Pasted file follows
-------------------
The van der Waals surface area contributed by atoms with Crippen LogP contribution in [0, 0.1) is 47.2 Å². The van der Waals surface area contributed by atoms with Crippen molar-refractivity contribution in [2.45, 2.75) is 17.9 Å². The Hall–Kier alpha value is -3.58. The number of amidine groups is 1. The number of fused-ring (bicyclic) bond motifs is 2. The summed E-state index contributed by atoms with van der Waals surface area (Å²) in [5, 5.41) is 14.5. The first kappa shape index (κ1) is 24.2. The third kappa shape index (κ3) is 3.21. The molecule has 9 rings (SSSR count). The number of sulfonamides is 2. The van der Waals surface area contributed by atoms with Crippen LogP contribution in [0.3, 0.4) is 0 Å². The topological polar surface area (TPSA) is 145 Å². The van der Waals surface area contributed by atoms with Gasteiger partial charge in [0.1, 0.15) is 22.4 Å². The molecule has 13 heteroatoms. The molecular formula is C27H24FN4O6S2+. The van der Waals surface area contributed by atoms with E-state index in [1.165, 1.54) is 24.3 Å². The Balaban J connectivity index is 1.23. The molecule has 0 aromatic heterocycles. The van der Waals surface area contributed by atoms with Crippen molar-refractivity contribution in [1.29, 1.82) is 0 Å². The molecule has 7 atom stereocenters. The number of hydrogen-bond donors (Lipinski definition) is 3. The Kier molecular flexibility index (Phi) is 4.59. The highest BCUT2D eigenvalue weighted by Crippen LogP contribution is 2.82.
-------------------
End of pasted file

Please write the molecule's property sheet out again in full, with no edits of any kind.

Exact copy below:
The van der Waals surface area contributed by atoms with Crippen LogP contribution in [0, 0.1) is 47.2 Å². The van der Waals surface area contributed by atoms with Crippen molar-refractivity contribution in [2.45, 2.75) is 17.9 Å². The Hall–Kier alpha value is -3.58. The number of amidine groups is 1. The number of fused-ring (bicyclic) bond motifs is 2. The summed E-state index contributed by atoms with van der Waals surface area (Å²) in [5, 5.41) is 14.5. The first kappa shape index (κ1) is 24.2. The third kappa shape index (κ3) is 3.21. The molecule has 9 rings (SSSR count). The number of sulfonamides is 2. The van der Waals surface area contributed by atoms with Crippen LogP contribution in [0.3, 0.4) is 0 Å². The topological polar surface area (TPSA) is 145 Å². The van der Waals surface area contributed by atoms with Gasteiger partial charge in [0.1, 0.15) is 22.4 Å². The molecule has 13 heteroatoms. The molecular formula is C27H24FN4O6S2+. The van der Waals surface area contributed by atoms with E-state index in [1.165, 1.54) is 24.3 Å². The Balaban J connectivity index is 1.23. The molecule has 0 aromatic heterocycles. The van der Waals surface area contributed by atoms with Crippen molar-refractivity contribution in [1.29, 1.82) is 0 Å². The molecule has 7 atom stereocenters. The number of hydrogen-bond donors (Lipinski definition) is 3. The Kier molecular flexibility index (Phi) is 4.59. The highest BCUT2D eigenvalue weighted by Crippen LogP contribution is 2.82.